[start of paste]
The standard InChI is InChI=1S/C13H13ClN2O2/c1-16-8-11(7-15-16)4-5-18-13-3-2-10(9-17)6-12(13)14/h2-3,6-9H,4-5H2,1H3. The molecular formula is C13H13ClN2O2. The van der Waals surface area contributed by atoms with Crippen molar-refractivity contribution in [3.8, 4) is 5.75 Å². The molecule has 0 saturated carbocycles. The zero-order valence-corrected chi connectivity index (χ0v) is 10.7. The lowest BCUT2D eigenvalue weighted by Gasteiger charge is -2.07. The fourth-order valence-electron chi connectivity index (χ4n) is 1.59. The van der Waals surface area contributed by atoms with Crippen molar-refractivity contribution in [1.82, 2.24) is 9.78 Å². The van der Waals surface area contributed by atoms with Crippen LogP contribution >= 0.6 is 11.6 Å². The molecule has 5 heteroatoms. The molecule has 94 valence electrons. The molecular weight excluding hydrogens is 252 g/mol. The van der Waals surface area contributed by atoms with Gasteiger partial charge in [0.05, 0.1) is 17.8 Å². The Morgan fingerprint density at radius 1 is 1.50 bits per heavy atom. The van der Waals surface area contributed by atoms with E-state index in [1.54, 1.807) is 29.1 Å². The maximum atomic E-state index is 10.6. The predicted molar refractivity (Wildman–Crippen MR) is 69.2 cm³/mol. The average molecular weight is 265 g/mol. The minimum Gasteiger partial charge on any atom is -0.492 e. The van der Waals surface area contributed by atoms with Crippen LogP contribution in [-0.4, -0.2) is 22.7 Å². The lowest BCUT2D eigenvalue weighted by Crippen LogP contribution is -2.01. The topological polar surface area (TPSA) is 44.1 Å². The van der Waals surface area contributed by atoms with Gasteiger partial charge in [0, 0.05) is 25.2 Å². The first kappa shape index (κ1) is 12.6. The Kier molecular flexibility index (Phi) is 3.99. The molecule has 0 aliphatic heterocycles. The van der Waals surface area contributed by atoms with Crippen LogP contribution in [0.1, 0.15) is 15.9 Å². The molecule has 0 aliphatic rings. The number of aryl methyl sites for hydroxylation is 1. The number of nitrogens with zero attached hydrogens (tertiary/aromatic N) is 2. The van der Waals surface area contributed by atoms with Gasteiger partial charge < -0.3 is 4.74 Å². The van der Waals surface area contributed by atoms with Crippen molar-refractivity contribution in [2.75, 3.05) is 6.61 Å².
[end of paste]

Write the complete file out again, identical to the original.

The standard InChI is InChI=1S/C13H13ClN2O2/c1-16-8-11(7-15-16)4-5-18-13-3-2-10(9-17)6-12(13)14/h2-3,6-9H,4-5H2,1H3. The molecular formula is C13H13ClN2O2. The van der Waals surface area contributed by atoms with Crippen molar-refractivity contribution in [3.8, 4) is 5.75 Å². The molecule has 0 saturated carbocycles. The zero-order valence-corrected chi connectivity index (χ0v) is 10.7. The lowest BCUT2D eigenvalue weighted by Gasteiger charge is -2.07. The fourth-order valence-electron chi connectivity index (χ4n) is 1.59. The van der Waals surface area contributed by atoms with Crippen molar-refractivity contribution in [1.82, 2.24) is 9.78 Å². The van der Waals surface area contributed by atoms with Crippen LogP contribution >= 0.6 is 11.6 Å². The molecule has 5 heteroatoms. The molecule has 94 valence electrons. The molecular weight excluding hydrogens is 252 g/mol. The van der Waals surface area contributed by atoms with Gasteiger partial charge in [0.05, 0.1) is 17.8 Å². The Morgan fingerprint density at radius 1 is 1.50 bits per heavy atom. The van der Waals surface area contributed by atoms with E-state index in [1.54, 1.807) is 29.1 Å². The maximum atomic E-state index is 10.6. The predicted molar refractivity (Wildman–Crippen MR) is 69.2 cm³/mol. The average molecular weight is 265 g/mol. The minimum Gasteiger partial charge on any atom is -0.492 e. The van der Waals surface area contributed by atoms with Crippen LogP contribution in [-0.4, -0.2) is 22.7 Å². The lowest BCUT2D eigenvalue weighted by Crippen LogP contribution is -2.01. The topological polar surface area (TPSA) is 44.1 Å². The van der Waals surface area contributed by atoms with Gasteiger partial charge in [0, 0.05) is 25.2 Å². The first kappa shape index (κ1) is 12.6. The Kier molecular flexibility index (Phi) is 3.99. The molecule has 0 aliphatic heterocycles. The van der Waals surface area contributed by atoms with Crippen LogP contribution in [0.1, 0.15) is 15.9 Å². The molecule has 0 aliphatic rings. The number of aryl methyl sites for hydroxylation is 1. The number of nitrogens with zero attached hydrogens (tertiary/aromatic N) is 2. The van der Waals surface area contributed by atoms with Gasteiger partial charge < -0.3 is 4.74 Å². The van der Waals surface area contributed by atoms with Crippen molar-refractivity contribution in [2.75, 3.05) is 6.61 Å².